Gotenborg departs London

June 2, 2007

Story by Robert Edmonds
London, England

Today at 1530gmt the windows in buildings around the ancient Pool of London (and indeed, on Tower Bridge itself rattled as the Swedish ship Gotenborg replied in kind to a farewell gun salute from the cruiser Belfast)
The sailing ship had come to the end of her visit to London on the heward leg of her voyage to and from China which had started on 2 October 2005 in Gotenborg Sweden (Cadiz, Recife, Cape Town, Port Elizabeth, Fremantle, Jakarta, China (various ports), Singapore, Chennai, Djibouti, Alexandra, Nice, and London).

This large fully rigged ship berthed at Canary Wharf London on 19th May as part of a world exhibition and trade/culture expedition on behalf of a number of commercial and official Swedish sponsors.

The amazing vessel is an exact replica of the Swedish East Indiaman which sunk outside Gotenborg harbour on 12 September 1745. The very methods and materials used in its creation during the 1995 – 2003 construction process were faithful to the original materials methods and concepts of the original Gotenborg ship, even every single nail used being made individually by hand.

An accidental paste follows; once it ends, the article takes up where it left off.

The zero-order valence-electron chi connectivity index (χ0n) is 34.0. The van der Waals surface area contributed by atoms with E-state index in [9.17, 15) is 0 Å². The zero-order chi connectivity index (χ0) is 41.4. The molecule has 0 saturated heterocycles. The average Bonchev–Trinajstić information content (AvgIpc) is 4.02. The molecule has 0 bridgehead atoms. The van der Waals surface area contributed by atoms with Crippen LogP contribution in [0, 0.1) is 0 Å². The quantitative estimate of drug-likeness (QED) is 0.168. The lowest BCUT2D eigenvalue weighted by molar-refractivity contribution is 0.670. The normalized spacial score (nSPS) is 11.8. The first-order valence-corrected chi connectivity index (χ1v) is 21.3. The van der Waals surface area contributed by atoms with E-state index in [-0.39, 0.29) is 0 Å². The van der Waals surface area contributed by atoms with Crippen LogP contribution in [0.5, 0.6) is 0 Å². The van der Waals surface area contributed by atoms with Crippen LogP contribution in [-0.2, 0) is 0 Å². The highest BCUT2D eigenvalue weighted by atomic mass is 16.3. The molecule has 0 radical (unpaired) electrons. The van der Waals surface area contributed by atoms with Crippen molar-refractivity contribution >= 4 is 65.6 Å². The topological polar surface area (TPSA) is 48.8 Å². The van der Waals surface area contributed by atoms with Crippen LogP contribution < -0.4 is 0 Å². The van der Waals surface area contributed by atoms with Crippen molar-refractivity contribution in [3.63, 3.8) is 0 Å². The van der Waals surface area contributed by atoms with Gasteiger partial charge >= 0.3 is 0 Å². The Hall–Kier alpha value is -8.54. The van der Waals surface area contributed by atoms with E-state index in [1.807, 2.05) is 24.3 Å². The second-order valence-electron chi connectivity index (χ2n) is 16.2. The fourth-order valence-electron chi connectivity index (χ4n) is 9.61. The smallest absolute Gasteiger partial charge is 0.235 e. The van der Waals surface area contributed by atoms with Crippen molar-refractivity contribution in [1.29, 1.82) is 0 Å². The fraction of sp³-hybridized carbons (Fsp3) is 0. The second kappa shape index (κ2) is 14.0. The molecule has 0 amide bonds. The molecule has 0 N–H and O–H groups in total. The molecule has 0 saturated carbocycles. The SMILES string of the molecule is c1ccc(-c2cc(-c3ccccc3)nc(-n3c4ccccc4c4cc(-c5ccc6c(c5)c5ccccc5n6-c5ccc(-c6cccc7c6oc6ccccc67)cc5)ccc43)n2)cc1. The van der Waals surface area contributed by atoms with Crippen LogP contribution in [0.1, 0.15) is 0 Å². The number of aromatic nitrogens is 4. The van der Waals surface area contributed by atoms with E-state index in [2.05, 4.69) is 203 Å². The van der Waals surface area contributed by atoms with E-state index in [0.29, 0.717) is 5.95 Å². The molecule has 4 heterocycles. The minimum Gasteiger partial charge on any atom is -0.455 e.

It is, of course, extraordinary that a merchant vessel should be able to make a gun salute. However the East India Companies had to organize their ships strictly along the lines of national navies. They were disciplined and conformed to the practices of warships because of the nature of the seas through which they plied their trade in the 1700s.

The whole Gotenborg project was sparked off by the discovery of the remains of the original ship, preserved in the clay seabed adjacent to the Fortress of New Elfberg, a marine archeological expedition excavation lasted from 1986 until 1992.

(© Robert Edmonds all rights reserved)


The Gotenborg passing the HMS Belfast on the Thames River, London, England.

(Photo courtesy of Phil & Cameron Edmonds)
©2007 Phil & Cameron Edmonds